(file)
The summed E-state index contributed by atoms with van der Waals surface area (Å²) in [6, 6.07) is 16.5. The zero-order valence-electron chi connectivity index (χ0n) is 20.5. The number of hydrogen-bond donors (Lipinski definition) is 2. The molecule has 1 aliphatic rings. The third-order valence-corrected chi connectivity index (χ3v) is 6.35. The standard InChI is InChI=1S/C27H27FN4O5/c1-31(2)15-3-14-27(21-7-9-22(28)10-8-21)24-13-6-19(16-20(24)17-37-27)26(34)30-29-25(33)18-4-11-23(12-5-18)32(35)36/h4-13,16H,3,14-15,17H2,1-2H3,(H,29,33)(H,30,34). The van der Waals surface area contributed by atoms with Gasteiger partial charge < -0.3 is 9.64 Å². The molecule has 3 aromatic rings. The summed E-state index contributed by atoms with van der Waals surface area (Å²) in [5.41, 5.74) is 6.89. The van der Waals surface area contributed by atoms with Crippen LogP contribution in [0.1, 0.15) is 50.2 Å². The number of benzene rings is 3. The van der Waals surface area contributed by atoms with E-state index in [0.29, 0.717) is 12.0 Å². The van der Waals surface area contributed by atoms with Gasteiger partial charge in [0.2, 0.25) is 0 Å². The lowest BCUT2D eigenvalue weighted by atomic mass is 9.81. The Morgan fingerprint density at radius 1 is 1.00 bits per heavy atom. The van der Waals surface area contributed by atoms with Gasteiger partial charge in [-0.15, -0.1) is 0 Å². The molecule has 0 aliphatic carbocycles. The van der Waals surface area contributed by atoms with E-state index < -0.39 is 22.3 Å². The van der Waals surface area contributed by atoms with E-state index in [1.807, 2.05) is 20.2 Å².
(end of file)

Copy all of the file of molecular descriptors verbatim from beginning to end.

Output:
The summed E-state index contributed by atoms with van der Waals surface area (Å²) in [6, 6.07) is 16.5. The zero-order valence-electron chi connectivity index (χ0n) is 20.5. The number of hydrogen-bond donors (Lipinski definition) is 2. The molecule has 1 aliphatic rings. The third-order valence-corrected chi connectivity index (χ3v) is 6.35. The standard InChI is InChI=1S/C27H27FN4O5/c1-31(2)15-3-14-27(21-7-9-22(28)10-8-21)24-13-6-19(16-20(24)17-37-27)26(34)30-29-25(33)18-4-11-23(12-5-18)32(35)36/h4-13,16H,3,14-15,17H2,1-2H3,(H,29,33)(H,30,34). The van der Waals surface area contributed by atoms with Gasteiger partial charge < -0.3 is 9.64 Å². The molecule has 3 aromatic rings. The summed E-state index contributed by atoms with van der Waals surface area (Å²) in [5.41, 5.74) is 6.89. The van der Waals surface area contributed by atoms with Crippen LogP contribution in [0.1, 0.15) is 50.2 Å². The number of benzene rings is 3. The van der Waals surface area contributed by atoms with E-state index in [0.29, 0.717) is 12.0 Å². The van der Waals surface area contributed by atoms with Gasteiger partial charge in [0.2, 0.25) is 0 Å². The lowest BCUT2D eigenvalue weighted by atomic mass is 9.81. The Morgan fingerprint density at radius 1 is 1.00 bits per heavy atom. The van der Waals surface area contributed by atoms with Gasteiger partial charge in [-0.15, -0.1) is 0 Å². The molecule has 0 aliphatic carbocycles. The van der Waals surface area contributed by atoms with E-state index < -0.39 is 22.3 Å². The van der Waals surface area contributed by atoms with E-state index in [1.807, 2.05) is 20.2 Å².